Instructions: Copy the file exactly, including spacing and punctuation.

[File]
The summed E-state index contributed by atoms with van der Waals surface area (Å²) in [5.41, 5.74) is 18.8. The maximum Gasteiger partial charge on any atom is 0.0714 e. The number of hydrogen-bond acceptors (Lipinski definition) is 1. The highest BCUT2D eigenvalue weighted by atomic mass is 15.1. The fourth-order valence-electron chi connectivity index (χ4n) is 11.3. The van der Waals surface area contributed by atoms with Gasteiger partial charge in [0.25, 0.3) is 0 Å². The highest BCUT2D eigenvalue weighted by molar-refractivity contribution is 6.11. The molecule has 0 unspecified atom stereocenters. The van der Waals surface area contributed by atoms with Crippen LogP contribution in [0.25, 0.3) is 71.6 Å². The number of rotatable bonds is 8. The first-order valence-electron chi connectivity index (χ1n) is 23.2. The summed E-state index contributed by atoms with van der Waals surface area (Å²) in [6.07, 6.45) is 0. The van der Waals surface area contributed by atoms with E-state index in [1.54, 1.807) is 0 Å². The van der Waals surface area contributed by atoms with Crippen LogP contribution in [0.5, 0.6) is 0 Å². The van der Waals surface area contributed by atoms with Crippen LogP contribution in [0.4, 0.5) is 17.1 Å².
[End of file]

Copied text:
The summed E-state index contributed by atoms with van der Waals surface area (Å²) in [5.41, 5.74) is 18.8. The maximum Gasteiger partial charge on any atom is 0.0714 e. The number of hydrogen-bond acceptors (Lipinski definition) is 1. The highest BCUT2D eigenvalue weighted by atomic mass is 15.1. The fourth-order valence-electron chi connectivity index (χ4n) is 11.3. The van der Waals surface area contributed by atoms with Gasteiger partial charge in [0.25, 0.3) is 0 Å². The highest BCUT2D eigenvalue weighted by molar-refractivity contribution is 6.11. The molecule has 0 unspecified atom stereocenters. The van der Waals surface area contributed by atoms with Crippen LogP contribution in [0.25, 0.3) is 71.6 Å². The number of rotatable bonds is 8. The first-order valence-electron chi connectivity index (χ1n) is 23.2. The summed E-state index contributed by atoms with van der Waals surface area (Å²) in [6.07, 6.45) is 0. The van der Waals surface area contributed by atoms with E-state index in [1.54, 1.807) is 0 Å². The van der Waals surface area contributed by atoms with Crippen LogP contribution in [0.5, 0.6) is 0 Å². The van der Waals surface area contributed by atoms with Crippen LogP contribution in [0.4, 0.5) is 17.1 Å².